Suicides by three Chinese officials in three days last week have cast the spotlight on the psychological impact of China's anti-graft campaign and the level of care and help available for depressed officials.
On Monday last week, senior Chongqing police officer Zhou Yu, a key figure in former provincial boss Bo Xilai's anti-triad campaign in the south-western city, was found hanged in a hotel room.
The next day, Mr Xu Ye'an, deputy director of the State Bureau for Letters and Calls, which handles petitions on injustices or disputes such as illegal land grabs, was found hanged in his office.
On Wednesday, Mr He Gaobo, deputy director of the construction management office in Zhejiang province's Fenghua city, reportedly was found hanged from a tree on a hill in the city.
The three are among 23 officials who have taken their lives since Jan 1 last year - the most senior being China Railway Group president Bai Zhongren, who died last January - according to the China Youth Daily, the official newspaper of the Chinese Communist Party's youth wing.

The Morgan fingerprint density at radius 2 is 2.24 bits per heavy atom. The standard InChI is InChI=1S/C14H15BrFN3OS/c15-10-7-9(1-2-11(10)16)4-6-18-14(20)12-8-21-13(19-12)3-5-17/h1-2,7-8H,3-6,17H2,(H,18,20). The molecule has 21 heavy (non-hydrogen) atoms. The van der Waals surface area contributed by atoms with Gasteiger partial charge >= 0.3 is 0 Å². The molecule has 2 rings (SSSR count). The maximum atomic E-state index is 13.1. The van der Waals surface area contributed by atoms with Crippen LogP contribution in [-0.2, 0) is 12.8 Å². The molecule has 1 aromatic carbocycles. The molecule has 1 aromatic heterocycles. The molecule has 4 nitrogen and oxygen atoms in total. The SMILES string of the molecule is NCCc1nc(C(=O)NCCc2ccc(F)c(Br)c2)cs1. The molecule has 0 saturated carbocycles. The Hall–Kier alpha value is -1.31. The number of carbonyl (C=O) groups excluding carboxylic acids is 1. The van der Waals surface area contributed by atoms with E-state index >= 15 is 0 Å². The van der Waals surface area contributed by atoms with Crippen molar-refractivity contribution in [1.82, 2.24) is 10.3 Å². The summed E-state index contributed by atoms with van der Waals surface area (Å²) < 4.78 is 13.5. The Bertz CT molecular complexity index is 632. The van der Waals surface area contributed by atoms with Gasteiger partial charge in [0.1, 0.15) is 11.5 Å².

The suicides have been mostly explained away with reasons such as depression or poor health, which has only fuelled speculation that the officials chose death to cover up misdeeds amid an unrelenting anti-graft campaign under President Xi Jinping.
"Talk of cover-ups is not baseless given the lack of transparency over their deaths and also the factors suggesting reasons other than health problems," said anti-graft expert Ren Jianming.
For instance, Mr He died after a building in Zhejiang collapsed on April 4, killing one and injuring six, while Mr Xu's workplace is described as one of the most corrupt government agencies, allegedly taking bribes from provincial governments to quash complaints from citizens.
That some of the suicides occurred at the officials' workplaces also lends weight to suspicions of cover-ups. Analysts say the choice of venue was made to stage final protests of innocence.
Professor Ren, of Beihang University, said that as the anti-corruption campaign intensifies without significant improvement in the problem, the trend of officials committing suicide to avoid investigation is likely to continue in the short term.